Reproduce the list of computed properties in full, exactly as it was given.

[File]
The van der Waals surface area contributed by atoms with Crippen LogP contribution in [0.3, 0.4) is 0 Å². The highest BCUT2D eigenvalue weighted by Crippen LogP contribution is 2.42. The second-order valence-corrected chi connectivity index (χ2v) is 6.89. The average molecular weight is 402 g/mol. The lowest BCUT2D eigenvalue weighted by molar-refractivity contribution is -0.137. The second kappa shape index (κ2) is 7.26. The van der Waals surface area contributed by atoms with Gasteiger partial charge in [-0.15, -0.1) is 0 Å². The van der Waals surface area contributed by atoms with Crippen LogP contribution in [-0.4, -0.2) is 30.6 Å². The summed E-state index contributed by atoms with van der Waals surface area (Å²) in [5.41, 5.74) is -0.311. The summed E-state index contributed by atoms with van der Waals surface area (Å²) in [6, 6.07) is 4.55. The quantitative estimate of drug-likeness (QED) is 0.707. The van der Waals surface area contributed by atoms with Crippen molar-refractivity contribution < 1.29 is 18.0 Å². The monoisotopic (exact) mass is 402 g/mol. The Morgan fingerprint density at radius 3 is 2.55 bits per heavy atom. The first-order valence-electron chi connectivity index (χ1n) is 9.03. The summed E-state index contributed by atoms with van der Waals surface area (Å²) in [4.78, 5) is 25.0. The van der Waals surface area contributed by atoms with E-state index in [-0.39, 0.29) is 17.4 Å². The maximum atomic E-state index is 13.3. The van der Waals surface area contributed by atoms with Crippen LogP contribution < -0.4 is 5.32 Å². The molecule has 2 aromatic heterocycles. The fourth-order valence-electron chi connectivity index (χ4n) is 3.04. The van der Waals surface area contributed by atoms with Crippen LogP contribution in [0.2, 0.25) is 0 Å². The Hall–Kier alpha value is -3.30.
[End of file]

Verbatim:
The van der Waals surface area contributed by atoms with Crippen LogP contribution in [0.3, 0.4) is 0 Å². The highest BCUT2D eigenvalue weighted by Crippen LogP contribution is 2.42. The second-order valence-corrected chi connectivity index (χ2v) is 6.89. The average molecular weight is 402 g/mol. The lowest BCUT2D eigenvalue weighted by molar-refractivity contribution is -0.137. The second kappa shape index (κ2) is 7.26. The van der Waals surface area contributed by atoms with Gasteiger partial charge in [-0.15, -0.1) is 0 Å². The van der Waals surface area contributed by atoms with Crippen LogP contribution in [-0.4, -0.2) is 30.6 Å². The summed E-state index contributed by atoms with van der Waals surface area (Å²) in [5.41, 5.74) is -0.311. The summed E-state index contributed by atoms with van der Waals surface area (Å²) in [6, 6.07) is 4.55. The quantitative estimate of drug-likeness (QED) is 0.707. The van der Waals surface area contributed by atoms with Crippen molar-refractivity contribution < 1.29 is 18.0 Å². The monoisotopic (exact) mass is 402 g/mol. The Morgan fingerprint density at radius 3 is 2.55 bits per heavy atom. The first-order valence-electron chi connectivity index (χ1n) is 9.03. The summed E-state index contributed by atoms with van der Waals surface area (Å²) in [4.78, 5) is 25.0. The van der Waals surface area contributed by atoms with E-state index in [-0.39, 0.29) is 17.4 Å². The maximum atomic E-state index is 13.3. The van der Waals surface area contributed by atoms with Crippen LogP contribution < -0.4 is 5.32 Å². The molecule has 2 aromatic heterocycles. The fourth-order valence-electron chi connectivity index (χ4n) is 3.04. The van der Waals surface area contributed by atoms with Crippen LogP contribution in [0.2, 0.25) is 0 Å². The Hall–Kier alpha value is -3.30.